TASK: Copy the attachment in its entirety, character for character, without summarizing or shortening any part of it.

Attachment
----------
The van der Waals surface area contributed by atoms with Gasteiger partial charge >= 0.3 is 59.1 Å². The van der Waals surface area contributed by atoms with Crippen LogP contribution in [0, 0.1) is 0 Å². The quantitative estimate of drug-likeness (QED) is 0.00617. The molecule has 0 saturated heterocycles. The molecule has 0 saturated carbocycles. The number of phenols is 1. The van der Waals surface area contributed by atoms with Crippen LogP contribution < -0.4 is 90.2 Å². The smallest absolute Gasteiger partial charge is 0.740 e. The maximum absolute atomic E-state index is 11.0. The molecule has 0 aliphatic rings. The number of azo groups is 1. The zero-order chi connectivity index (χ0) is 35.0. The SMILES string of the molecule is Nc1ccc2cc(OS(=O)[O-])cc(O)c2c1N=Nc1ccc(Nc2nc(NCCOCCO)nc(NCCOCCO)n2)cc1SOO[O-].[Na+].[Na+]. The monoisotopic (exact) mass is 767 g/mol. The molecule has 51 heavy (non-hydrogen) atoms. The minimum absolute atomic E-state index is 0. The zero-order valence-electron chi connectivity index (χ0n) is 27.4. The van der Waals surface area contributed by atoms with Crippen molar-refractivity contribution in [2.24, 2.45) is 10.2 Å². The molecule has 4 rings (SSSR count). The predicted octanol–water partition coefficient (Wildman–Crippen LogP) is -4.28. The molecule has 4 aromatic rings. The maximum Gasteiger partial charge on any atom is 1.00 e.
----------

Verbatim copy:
The van der Waals surface area contributed by atoms with Gasteiger partial charge >= 0.3 is 59.1 Å². The van der Waals surface area contributed by atoms with Crippen LogP contribution in [0, 0.1) is 0 Å². The quantitative estimate of drug-likeness (QED) is 0.00617. The molecule has 0 saturated heterocycles. The molecule has 0 saturated carbocycles. The number of phenols is 1. The van der Waals surface area contributed by atoms with Crippen LogP contribution < -0.4 is 90.2 Å². The smallest absolute Gasteiger partial charge is 0.740 e. The maximum absolute atomic E-state index is 11.0. The molecule has 0 aliphatic rings. The number of azo groups is 1. The zero-order chi connectivity index (χ0) is 35.0. The SMILES string of the molecule is Nc1ccc2cc(OS(=O)[O-])cc(O)c2c1N=Nc1ccc(Nc2nc(NCCOCCO)nc(NCCOCCO)n2)cc1SOO[O-].[Na+].[Na+]. The monoisotopic (exact) mass is 767 g/mol. The molecule has 51 heavy (non-hydrogen) atoms. The minimum absolute atomic E-state index is 0. The zero-order valence-electron chi connectivity index (χ0n) is 27.4. The van der Waals surface area contributed by atoms with Crippen molar-refractivity contribution in [2.24, 2.45) is 10.2 Å². The molecule has 4 rings (SSSR count). The predicted octanol–water partition coefficient (Wildman–Crippen LogP) is -4.28. The molecule has 4 aromatic rings. The maximum Gasteiger partial charge on any atom is 1.00 e.